There is also a condition called “Neurons Firing Too Close to Threshold” that makes our brain extremely reactive to sensory stimuli. So how does that work? In addition to making heat, UCPs are also involved in calcium regulation. If calcium is not effectively cleared, it allows neurons to overreact to stimuli. How? Neurons communicate via neurotransmitters. To pass messages from neuron to neuron, the message must reach a minimum threshold before it can be sent along. To keep from sending false messages, each neuron has a “resting potential”. This means in order for a message to be sent, the stimulus must be greater than the neuron’s resting potential. So, if the neuron’s resting potential is far away from the threshold amount needed, it would require a lot of stimulation. Conversely, if a neuron’s resting membrane potential is too close to threshold, it can fire way too easily. Either case can lead to problems. Too far away and the message is never sent, too close and it may be inadvertently triggered. Weak neurons have a resting potential too close to threshold. When this happens, folks can become more sensitive to lights, sounds, smell, taste, and touch– so they end up trying try to avoid these situations, further degrading the neuron’s health and overall brain function.
How does gut function affect our brain?
The gut and the brain are very tightly linked. Take head injury for example. According to Dr. Silverman , DC, “When a blow to the head or severe jolt causes a concussion, the damage to the neurons has a parallel in damage to the gut lining. The tight junctions of the lining almost immediately open up and become permeable. This produces inflammatory cytokines that can penetrate the blood-brain barrier, leading to additional brain inflammation. In other words, when the gut is on fire, so is the brain.”
He also warns, “If the sudden intestinal permeability caused by a concussion goes untreated, the concussion symptoms will be worse, due to the additional inflammation. The gut permeability may not resolve by itself, which could contribute to making the concussion symptoms linger on for weeks instead of days. Intestinal permeability may also play a role in those patients who go on to develop post-concussion syndrome by causing ongoing brain inflammation.”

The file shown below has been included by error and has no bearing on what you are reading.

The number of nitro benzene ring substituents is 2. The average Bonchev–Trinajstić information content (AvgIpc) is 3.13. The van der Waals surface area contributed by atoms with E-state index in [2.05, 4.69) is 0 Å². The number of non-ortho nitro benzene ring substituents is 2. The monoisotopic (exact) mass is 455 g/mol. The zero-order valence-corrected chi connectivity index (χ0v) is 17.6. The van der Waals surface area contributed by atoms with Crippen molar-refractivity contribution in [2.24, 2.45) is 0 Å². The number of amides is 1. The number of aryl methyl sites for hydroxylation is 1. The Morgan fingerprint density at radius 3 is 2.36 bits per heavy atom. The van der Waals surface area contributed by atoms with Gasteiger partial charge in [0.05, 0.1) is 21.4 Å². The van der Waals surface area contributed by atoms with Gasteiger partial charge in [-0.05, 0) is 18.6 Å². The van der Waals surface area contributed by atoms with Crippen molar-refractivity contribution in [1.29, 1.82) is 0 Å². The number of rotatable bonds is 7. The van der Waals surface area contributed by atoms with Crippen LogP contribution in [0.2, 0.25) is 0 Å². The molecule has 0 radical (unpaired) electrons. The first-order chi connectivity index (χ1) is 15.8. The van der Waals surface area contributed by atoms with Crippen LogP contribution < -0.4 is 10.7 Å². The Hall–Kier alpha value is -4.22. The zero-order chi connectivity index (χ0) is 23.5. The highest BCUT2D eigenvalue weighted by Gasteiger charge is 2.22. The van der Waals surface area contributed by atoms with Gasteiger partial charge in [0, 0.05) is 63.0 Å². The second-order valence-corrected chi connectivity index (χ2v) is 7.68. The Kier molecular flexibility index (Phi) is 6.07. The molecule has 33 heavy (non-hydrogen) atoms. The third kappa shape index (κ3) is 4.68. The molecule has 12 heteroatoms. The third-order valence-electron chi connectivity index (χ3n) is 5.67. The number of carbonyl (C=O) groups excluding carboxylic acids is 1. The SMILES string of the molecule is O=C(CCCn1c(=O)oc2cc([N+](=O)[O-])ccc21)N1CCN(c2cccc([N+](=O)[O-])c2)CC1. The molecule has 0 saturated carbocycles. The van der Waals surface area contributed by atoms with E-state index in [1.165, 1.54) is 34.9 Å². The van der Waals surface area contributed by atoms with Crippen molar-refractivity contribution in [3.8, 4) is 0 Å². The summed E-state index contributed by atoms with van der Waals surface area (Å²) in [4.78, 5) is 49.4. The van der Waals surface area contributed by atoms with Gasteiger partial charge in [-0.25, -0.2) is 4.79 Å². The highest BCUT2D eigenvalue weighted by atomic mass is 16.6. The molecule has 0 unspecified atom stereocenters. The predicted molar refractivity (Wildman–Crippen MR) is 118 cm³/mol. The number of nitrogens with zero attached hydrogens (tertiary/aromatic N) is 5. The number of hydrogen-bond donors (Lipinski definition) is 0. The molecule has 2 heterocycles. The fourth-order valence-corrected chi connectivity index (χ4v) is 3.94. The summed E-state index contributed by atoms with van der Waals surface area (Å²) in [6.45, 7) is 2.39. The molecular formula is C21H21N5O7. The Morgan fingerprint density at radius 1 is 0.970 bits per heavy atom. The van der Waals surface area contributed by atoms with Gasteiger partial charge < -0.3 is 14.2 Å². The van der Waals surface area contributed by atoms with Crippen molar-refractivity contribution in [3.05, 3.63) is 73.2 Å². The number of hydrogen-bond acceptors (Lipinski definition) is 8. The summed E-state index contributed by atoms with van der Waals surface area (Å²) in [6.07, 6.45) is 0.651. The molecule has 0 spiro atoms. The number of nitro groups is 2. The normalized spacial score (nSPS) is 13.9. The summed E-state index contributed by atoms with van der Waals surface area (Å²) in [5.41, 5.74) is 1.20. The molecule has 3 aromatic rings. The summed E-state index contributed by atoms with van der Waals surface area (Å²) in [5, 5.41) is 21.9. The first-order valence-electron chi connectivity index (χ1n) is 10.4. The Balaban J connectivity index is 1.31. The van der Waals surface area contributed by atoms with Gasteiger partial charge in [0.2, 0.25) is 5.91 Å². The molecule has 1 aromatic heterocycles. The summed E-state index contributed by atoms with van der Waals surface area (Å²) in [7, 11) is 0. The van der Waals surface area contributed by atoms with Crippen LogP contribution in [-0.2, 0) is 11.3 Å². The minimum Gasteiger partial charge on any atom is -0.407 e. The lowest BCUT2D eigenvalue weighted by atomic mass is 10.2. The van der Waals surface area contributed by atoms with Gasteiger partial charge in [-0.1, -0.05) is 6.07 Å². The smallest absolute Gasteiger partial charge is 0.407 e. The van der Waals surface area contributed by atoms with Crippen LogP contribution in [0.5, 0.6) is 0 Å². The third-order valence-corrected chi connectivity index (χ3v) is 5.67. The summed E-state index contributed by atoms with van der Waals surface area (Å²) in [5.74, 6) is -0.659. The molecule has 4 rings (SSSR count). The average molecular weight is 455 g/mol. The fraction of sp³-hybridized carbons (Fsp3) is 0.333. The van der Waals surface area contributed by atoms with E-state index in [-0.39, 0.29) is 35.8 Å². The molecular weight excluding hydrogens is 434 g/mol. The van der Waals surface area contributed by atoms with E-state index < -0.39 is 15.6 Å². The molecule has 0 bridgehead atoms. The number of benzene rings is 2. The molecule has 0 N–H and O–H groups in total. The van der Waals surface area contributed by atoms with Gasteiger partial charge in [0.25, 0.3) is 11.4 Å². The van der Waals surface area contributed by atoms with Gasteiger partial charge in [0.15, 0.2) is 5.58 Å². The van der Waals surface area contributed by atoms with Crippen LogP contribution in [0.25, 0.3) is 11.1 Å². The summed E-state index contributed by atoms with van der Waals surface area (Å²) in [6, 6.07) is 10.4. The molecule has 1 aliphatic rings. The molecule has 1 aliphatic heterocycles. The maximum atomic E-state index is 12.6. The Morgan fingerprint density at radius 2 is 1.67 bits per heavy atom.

With leaky gut, we often find leaky brain. As we discuss in our article on leaky gut, with increased dysbiosis or overgrowth of “bad” bacteria or another type of pathogen, we get greater amounts of toxins like LPS and inflammatory markers floating in our bloodstream, leaving neuroinflammation and oxidative stress in its wake. Endotoxemia can also stimulate the production of antibodies which can cross-react with cells/tissues/organs/DNA which not only cause neuroinflammation, but potential brain autoimmunity as well.
Does the vagus nerve play a role?
The vagus nerve is the main component of the parasympathetic nervous system which oversees crucial functions such as mood, immune, digestion, and heart rate. It innervates a two-way connection between the brain and the gastrointestinal tract. According to Dr. Alex Vasquez DC, ND, DO, “90% of the vagal fibres between the gut and brain are afferent, suggesting that the brain is more of a receiver than a transmitter with respect to brain-gut communication.” This means our microbiome becomes a major player in brain health.